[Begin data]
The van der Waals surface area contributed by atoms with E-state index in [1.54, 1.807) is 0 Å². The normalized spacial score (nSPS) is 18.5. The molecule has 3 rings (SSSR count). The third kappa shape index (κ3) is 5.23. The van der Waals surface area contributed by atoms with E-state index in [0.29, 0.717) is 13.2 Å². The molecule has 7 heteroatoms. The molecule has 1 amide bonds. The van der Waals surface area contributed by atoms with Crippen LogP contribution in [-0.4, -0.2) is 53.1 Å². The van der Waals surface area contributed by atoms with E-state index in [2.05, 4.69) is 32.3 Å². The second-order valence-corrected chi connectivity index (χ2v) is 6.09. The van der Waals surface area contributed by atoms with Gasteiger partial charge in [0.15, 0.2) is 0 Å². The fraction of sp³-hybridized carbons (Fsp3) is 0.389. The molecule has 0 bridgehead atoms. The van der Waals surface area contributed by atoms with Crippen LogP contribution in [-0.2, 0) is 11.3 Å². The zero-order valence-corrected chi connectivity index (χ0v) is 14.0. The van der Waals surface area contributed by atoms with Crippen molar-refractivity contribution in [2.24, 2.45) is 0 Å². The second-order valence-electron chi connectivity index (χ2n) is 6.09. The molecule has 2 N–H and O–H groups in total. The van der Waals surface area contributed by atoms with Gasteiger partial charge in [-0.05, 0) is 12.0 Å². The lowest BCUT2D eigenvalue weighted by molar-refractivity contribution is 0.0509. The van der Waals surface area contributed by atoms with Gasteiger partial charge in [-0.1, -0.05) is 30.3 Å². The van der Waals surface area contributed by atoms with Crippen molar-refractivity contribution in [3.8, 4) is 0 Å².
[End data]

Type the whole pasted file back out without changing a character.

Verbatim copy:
The van der Waals surface area contributed by atoms with E-state index in [1.54, 1.807) is 0 Å². The normalized spacial score (nSPS) is 18.5. The molecule has 3 rings (SSSR count). The third kappa shape index (κ3) is 5.23. The van der Waals surface area contributed by atoms with E-state index in [0.29, 0.717) is 13.2 Å². The molecule has 7 heteroatoms. The molecule has 1 amide bonds. The van der Waals surface area contributed by atoms with Crippen LogP contribution in [-0.4, -0.2) is 53.1 Å². The van der Waals surface area contributed by atoms with E-state index in [2.05, 4.69) is 32.3 Å². The second-order valence-corrected chi connectivity index (χ2v) is 6.09. The van der Waals surface area contributed by atoms with Gasteiger partial charge in [0.15, 0.2) is 0 Å². The fraction of sp³-hybridized carbons (Fsp3) is 0.389. The molecule has 0 bridgehead atoms. The van der Waals surface area contributed by atoms with Crippen LogP contribution in [-0.2, 0) is 11.3 Å². The zero-order valence-corrected chi connectivity index (χ0v) is 14.0. The van der Waals surface area contributed by atoms with Crippen molar-refractivity contribution in [2.24, 2.45) is 0 Å². The second-order valence-electron chi connectivity index (χ2n) is 6.09. The molecule has 2 N–H and O–H groups in total. The van der Waals surface area contributed by atoms with Gasteiger partial charge in [-0.05, 0) is 12.0 Å². The lowest BCUT2D eigenvalue weighted by molar-refractivity contribution is 0.0509. The van der Waals surface area contributed by atoms with Gasteiger partial charge in [-0.1, -0.05) is 30.3 Å². The van der Waals surface area contributed by atoms with Crippen molar-refractivity contribution in [3.8, 4) is 0 Å².